Overview and details of the sessions of this conference. Please select a date or location to show only sessions at that day or location. Please select a single session for detailed view (with abstracts and downloads if available).
Session Chair: David Hammond, City of Portland BES;
10:30am - 11:15am
Construction Surprises: Lessons Learned Repairing the Inverness Force Main
Michael Pyszka1, Kelly Wood2, Niall Boggs1, Peter Hesford2
1Parametrix; 2City of Portland Bureau of Environmental Services; ,
Dual force mains cross the Columbia Slough mounted under a pedestrian bridge. When the 30-inch diameter Concrete Cylinder Pipe (CCP) force main failed and leaked into the Columbia Slough, flow was temporarily transferred to the parallel 20-inch diameter CCP force main. A CCTV inspection revealed multiple leaks over 90 feet of the CCP at the south end of the pedestrian bridge. Through an extensive evaluation process, the team selected sliplining as the preferred repair alternative. However, once the design was completed and the contractor selected, the team encountered some surprise challenges during construction when they discovered failed pipe supports under the bridge.
To avoid shutdown of the 20-inch diameter force main and any delays delay, the client, consultant, and contractor collaborated to design a unique pipe support repair process. By modifying the existing supports, the team kept the project moving forward without shutting down the force main.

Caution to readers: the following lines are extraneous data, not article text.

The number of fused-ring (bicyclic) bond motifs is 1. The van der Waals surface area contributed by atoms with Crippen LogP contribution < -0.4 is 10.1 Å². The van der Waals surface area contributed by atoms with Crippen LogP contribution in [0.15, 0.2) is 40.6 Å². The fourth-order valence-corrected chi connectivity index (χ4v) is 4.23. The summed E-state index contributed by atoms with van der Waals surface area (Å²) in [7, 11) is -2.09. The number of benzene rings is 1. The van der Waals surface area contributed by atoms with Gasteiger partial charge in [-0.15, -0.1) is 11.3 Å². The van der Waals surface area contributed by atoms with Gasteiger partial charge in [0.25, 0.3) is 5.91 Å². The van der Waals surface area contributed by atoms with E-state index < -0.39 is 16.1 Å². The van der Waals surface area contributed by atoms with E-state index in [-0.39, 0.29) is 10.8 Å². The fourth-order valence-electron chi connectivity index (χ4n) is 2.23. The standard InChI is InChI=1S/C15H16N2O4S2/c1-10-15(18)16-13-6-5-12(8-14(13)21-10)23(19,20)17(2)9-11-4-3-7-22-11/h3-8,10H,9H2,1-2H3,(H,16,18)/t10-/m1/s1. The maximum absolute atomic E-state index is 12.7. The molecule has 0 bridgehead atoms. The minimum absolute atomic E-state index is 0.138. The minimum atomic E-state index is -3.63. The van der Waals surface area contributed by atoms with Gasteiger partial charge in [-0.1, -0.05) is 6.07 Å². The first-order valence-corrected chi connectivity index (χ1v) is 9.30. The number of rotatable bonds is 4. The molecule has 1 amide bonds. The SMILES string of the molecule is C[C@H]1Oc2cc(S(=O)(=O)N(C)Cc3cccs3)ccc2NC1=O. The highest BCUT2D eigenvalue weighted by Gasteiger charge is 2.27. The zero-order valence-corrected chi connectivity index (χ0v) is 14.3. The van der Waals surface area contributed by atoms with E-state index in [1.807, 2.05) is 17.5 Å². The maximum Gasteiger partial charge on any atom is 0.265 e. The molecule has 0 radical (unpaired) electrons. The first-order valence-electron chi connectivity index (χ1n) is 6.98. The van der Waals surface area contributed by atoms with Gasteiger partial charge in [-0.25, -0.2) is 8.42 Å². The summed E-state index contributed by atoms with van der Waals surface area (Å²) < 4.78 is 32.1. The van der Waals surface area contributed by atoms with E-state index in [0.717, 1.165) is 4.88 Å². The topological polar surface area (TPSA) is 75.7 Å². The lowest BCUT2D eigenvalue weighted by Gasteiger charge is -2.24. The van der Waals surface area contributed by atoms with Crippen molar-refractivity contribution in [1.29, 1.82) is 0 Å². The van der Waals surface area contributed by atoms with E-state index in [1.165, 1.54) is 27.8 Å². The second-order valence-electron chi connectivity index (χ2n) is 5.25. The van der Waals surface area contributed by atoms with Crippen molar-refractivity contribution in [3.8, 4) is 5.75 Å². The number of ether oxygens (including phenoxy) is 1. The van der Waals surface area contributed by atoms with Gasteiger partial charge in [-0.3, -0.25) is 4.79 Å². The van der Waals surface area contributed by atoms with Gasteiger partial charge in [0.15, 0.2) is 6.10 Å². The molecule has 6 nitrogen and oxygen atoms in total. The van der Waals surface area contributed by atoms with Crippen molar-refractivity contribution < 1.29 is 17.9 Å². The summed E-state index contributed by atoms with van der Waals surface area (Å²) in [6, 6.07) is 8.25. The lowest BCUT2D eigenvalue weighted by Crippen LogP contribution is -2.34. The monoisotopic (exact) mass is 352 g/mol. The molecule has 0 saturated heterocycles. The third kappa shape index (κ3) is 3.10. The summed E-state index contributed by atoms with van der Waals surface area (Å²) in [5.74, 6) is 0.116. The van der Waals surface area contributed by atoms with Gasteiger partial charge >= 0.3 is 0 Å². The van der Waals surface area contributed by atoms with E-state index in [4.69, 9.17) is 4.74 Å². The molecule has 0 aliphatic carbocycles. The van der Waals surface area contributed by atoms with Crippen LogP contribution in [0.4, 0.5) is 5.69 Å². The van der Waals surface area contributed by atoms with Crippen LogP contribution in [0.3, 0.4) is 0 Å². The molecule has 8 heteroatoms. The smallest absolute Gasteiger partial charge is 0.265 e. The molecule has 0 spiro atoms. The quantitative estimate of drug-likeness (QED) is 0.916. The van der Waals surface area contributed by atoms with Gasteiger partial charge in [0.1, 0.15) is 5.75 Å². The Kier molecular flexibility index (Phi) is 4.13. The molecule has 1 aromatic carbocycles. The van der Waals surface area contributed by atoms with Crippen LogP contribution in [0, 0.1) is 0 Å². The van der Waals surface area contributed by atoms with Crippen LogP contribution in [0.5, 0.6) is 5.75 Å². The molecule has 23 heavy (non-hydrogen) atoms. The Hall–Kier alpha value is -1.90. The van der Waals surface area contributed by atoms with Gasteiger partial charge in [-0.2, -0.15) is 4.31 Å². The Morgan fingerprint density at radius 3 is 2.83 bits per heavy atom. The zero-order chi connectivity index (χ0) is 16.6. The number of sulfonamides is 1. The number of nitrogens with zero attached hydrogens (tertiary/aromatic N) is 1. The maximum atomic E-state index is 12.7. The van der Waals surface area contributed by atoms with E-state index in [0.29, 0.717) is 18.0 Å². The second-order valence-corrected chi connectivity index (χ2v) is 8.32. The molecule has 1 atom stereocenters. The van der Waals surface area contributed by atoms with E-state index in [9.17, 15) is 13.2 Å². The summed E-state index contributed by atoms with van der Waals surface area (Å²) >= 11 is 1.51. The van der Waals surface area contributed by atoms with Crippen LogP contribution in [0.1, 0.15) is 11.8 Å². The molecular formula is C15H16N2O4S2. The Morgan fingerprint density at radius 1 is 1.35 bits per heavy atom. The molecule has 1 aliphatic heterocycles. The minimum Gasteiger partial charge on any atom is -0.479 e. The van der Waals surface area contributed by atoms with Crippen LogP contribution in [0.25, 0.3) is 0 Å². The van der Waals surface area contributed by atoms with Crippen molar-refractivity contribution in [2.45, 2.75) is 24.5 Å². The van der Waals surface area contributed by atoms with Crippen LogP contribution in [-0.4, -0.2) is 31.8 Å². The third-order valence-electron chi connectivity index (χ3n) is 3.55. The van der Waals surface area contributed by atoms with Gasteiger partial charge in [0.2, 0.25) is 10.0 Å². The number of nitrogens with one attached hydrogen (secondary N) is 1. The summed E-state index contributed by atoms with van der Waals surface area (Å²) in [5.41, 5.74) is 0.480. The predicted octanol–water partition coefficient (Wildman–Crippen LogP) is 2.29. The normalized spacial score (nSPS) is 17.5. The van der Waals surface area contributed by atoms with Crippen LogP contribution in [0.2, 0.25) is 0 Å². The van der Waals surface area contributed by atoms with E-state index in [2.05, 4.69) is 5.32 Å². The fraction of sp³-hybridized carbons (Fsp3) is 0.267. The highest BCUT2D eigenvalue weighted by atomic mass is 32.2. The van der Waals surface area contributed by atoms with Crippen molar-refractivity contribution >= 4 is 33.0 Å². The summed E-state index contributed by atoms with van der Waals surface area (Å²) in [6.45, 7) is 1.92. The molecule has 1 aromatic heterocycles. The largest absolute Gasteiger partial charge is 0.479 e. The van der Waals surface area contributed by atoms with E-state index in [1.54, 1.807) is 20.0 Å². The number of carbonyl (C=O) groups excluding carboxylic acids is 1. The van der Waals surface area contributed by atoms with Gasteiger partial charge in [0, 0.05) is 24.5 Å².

Construction was successfully completed, and flow rerouted to the new 24-inch HDPE. The parallel 20-inch CCP was exhibiting similar signs of deterioration, so the team designed a preventative repair. Crews will begin construction on the parallel CCP in March 2019.
11:15am - 12:00pm
Bridging the Gap of Diverse Perception
Birol Shaha1, Nathan Hardy2
1City of Bellevue; 2Murraysmith, Inc.; ,
As Bellevue City Parks progressed through master planning and designing a major expansion of Meydenbauer Bay Beach Park along the shores of Lake Washington, Bellevue Utilities seized that opportunity to replace a portion of the heavily deteriorated lake line fronting the Bellevue Marina and Meydenbauer Bay Park. But the only way this could happen was to bridge the gap of diverse perception of siting a wastewater facility within the City’s signature waterfront park. And that’s what the two departments of the City of Bellevue did, came up with a win-win solution – relocating a segment of aging lake line from along the shores of Lake Washington onto the newly expanded park with a new lift station completely hidden from view, yet meeting all the functional and operation requirements of an active wastewater facility.
From the technical aspects, this 1,200-foot sewer and pump station project had it all: gravity sewer, lift station, force main, in-water work, trenchless construction under an active residence, contaminated soils, potential cultural resources, steep slopes and artesian ground water conditions. The timing of the Meydenbauer Park project required an accelerated schedule for the sewer project resulting in the pre-procurement of equipment and inter-departmental collaboration from design through construction.
This presentation will discuss the project challenges and how the two City departments bridged their differing and unique priorities and worked together to successfully deliver the project.